Well, this is embarrassing
HIATUS OVER! It’s good to “see” all of you again. Hey there. You look great and those highlights are perfect for summer. I DID lose weight! Thanks for noticing! By the way, I was so happy they finally saw how hard you’ve been working and they rewarded it. Plus, CONGRATS! I know you had wanted that one thing for so long now, nobody deserves it more!
I planned to tell you that the recent hiatus here at DtEC was because I’ve been in feverish negotiations to publish my latest bestseller, or that my son has become so attached to me we can hardly go thirty seconds without a Significant Moment such as one sees in diaper ads, formula commercials, etc. Or perhaps I was finishing up a stunning little bungalow for Habitat for Humanity, and sure it took a bit longer but I like to wire it myself and personally supervise the solar panel installation while I paint a cheery fresco in the kitchen.
To be clear, absolutely all of those things happened (not to me, but be patient, I’m telling this story). So why haven’t you heard about my latest parenting misadventures?
Well, this hurts. So, here goes: You haven’t read about them because I was too ashamed to admit I’ve let being a mother take a back seat in my life. And I’m not sure that’s OK. I was supposed to put my son before anything and everything else that would ever happen to me. I thought I WAS. But I wasn’t.
It’s not news my body is an Atari in a Playstation world. Big deal. The night before I turned 40 (oh yeah– I did that!) I reminded myself that some people don’t turn forty, they EARN 40. I think I’ve fought pretty hard to get here. Even though I keep my mental and physical health as good as I am able, the fact remains that many people with my particular diagnoses struggle to keep on keepin’ on. Did you know that the CDC estimates 50% of all people with bipolar disorder attempt suicide? Our risk is well more than double the average person. I say this not to be morbid but educational. Add that to some of the more colorful physical challenges my body likes to present, and I feel damn well justified for saying I worked hard to make it to 40.
So what’s happened? To be blunt– I don’t know, and a lot of other people don’t, either. I’ve begun having pain, dizziness, lack of appetite, and two memorable vertigo attacks I wouldn’t wish on anybody short of a dues-paying member of ISIL. I’m steadily working my way through the medical establishment, doing what my friend AJ used to call the OYS tour. “Only You, Sarah” explains a ton, medically speaking. These symptoms are additional to the underlying issue. You can see how this is complicated. Not playing chess complicated…organizing the landing on Omaha Beach complicated. But, for the sake of my readers who are married to me and have lived the unbearable pain of losing a partner– let me be clear. None of this is terminal. It’s merely…presenting such a unique set of problems that even the Mayo Clinic demanded over 100 separate new items before they would continue to review my case for admission. Uh, yay for individuality?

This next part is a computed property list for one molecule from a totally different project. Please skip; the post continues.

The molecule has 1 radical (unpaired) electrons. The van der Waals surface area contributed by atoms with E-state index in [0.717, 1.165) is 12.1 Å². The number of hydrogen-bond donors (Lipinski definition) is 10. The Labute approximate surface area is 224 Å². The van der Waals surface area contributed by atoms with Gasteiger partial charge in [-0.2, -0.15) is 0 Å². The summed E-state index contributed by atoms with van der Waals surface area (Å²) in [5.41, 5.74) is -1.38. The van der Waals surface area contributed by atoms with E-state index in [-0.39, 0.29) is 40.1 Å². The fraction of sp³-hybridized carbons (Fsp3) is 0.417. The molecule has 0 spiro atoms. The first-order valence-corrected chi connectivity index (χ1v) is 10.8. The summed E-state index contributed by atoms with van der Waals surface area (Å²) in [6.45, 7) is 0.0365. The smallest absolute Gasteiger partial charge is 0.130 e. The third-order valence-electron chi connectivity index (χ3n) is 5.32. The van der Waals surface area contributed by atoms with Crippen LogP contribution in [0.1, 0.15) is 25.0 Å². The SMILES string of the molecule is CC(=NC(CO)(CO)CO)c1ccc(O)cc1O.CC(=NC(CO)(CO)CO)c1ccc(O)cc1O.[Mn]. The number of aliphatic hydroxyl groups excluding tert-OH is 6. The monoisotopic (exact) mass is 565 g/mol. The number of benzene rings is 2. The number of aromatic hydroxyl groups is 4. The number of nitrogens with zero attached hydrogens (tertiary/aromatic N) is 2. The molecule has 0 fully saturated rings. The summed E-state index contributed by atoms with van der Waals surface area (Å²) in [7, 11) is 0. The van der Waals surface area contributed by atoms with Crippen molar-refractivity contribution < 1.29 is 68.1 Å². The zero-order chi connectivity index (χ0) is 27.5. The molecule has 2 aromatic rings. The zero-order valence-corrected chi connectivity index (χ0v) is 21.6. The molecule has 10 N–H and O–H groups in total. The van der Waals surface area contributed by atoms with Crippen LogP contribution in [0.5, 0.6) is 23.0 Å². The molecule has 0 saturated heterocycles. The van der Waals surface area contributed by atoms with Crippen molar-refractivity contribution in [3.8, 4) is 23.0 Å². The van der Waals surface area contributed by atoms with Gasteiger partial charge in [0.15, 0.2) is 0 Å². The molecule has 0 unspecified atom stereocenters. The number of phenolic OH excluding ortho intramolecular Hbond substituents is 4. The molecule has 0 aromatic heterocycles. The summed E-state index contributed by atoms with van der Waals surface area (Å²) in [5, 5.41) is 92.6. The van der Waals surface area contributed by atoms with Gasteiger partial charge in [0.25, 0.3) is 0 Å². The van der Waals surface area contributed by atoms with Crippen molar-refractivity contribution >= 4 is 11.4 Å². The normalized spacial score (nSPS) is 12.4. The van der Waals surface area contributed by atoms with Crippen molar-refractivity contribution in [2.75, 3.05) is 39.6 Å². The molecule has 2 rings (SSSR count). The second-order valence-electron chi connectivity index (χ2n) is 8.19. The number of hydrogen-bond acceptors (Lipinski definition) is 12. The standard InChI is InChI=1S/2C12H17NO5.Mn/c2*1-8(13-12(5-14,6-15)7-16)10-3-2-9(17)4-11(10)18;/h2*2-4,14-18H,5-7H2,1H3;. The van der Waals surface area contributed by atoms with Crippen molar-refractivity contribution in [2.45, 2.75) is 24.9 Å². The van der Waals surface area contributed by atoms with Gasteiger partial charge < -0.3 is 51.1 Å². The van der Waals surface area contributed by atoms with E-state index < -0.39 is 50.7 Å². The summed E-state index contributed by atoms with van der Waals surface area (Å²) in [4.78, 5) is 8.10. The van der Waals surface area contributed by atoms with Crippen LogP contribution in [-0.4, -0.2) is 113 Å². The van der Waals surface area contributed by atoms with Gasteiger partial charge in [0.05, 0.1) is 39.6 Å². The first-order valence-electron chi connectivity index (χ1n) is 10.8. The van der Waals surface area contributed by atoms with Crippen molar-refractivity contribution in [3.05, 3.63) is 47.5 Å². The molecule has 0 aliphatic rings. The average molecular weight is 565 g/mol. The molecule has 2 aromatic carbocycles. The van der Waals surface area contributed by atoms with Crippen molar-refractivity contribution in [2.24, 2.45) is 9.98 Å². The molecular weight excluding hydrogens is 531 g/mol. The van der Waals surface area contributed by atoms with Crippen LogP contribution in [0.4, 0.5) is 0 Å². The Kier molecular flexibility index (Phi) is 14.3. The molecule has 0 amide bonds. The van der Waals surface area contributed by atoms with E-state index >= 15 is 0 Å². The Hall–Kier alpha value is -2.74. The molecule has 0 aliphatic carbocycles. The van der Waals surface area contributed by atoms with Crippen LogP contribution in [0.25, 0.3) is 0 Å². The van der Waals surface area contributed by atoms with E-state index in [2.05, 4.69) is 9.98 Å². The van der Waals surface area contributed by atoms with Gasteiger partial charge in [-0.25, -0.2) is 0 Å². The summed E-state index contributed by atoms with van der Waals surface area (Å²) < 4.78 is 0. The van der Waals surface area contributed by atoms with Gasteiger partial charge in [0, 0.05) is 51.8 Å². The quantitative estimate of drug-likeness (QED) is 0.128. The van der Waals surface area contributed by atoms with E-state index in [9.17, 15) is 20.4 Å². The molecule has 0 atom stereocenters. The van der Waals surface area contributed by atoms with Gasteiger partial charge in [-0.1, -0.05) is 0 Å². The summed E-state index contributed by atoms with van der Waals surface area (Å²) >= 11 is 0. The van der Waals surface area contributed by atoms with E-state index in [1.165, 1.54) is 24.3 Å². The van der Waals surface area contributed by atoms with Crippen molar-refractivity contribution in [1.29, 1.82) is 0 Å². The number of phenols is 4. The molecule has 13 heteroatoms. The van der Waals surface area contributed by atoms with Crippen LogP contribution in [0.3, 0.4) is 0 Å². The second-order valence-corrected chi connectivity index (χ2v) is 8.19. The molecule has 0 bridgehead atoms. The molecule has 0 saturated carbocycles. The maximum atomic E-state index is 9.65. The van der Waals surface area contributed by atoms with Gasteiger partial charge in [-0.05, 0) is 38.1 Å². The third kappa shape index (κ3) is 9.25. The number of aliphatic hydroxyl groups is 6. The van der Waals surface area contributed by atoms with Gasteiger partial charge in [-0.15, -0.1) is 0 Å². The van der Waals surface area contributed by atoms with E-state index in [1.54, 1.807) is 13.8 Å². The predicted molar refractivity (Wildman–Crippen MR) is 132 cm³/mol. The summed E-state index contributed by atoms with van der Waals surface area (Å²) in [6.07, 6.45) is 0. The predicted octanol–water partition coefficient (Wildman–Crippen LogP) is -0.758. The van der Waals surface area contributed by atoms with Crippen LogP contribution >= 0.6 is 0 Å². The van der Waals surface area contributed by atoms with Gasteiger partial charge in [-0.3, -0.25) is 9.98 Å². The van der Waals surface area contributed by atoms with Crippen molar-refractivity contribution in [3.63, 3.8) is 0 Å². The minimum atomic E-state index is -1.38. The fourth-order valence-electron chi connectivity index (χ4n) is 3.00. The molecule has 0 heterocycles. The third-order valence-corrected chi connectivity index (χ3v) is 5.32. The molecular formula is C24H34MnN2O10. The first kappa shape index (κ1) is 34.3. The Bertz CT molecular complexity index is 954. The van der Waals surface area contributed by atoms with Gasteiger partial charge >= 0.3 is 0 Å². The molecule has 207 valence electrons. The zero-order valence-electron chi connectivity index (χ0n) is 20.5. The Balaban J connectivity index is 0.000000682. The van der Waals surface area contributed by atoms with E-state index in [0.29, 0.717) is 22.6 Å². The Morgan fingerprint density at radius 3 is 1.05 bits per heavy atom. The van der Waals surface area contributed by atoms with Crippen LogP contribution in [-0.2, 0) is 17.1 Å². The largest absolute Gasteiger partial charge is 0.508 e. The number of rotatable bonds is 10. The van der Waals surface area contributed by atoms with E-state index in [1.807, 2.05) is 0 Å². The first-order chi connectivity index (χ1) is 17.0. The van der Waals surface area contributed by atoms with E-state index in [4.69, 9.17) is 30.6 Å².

My role in my son’s life has changed. When I can I’m doing the stuff he needs (I hold a fourth degree black belt in singing Wiggles songs to deflect whining) but the grind, the day to day, Mac has done. My whole family and our friends have been amazing (like the morning we had to call 911 because a vertigo attack lasted two hours and I began to aspirate vomit; my neighbors simply crossed the street and solved the childcare crisis as I’m being sped away). How can you tell people what it means that they will do that when you yourself can’t?
Now my embarrassment.
I thought I knew humility and gratitude as those around me loved and cared for our son, wanting him as much as we always did. Then, two nights ago, I said something that was shocking in its honesty but also shocking in that I didn’t know I felt this way: if I had known this would happen, I might not have ever filed the paperwork. I would have said it wasn’t fair to saddle everybody else with my dream of motherhood when I’m not suited up and ready to play. Obviously he’s so much more than “my” son– he’s a grandson, a nephew, cousin, playmate, friend. But I was there from day one. Believe me. Mac was on board, but I was driving that train. Had I known my limit-testing son headbutting me in the gut took me down for the count (24 hours of ice, heat, rest and meds to get past a simple toddler hissy fit) would I have thought parenting was a good idea?
In the coming weeks, I assure you we have MANY fun things to laugh about. First spaghetti! First summer buzz cut! First hissy fit over juice in a sippy cup! First real steps (at 18 months he’s considered a bit of a late bloomer but that’s horseshit because these were exceptional first steps, not everyday walking around stuff, or whatever other babies do). The humor will be back, I assure you.
Thank you for giving me time off to build that house, scream at a publisher who is DESPERATE for my next book (as he chomps on the end of a cigar, because my brain gets my imaginary publisher confused with the editor that wants more pictures of Spiderman), and coo with my son in artfully arranged gauzy cotton swaddles while the announcer extols the virtue of new No Farter-Starter Gas-Ease Formula (Geneva Protocol Brand, ask for it by name!).
I dinged my funny bone; we’re on the mend now. Please enjoy summer and come back soon for the story of the Great Saltine Rationing of 2016.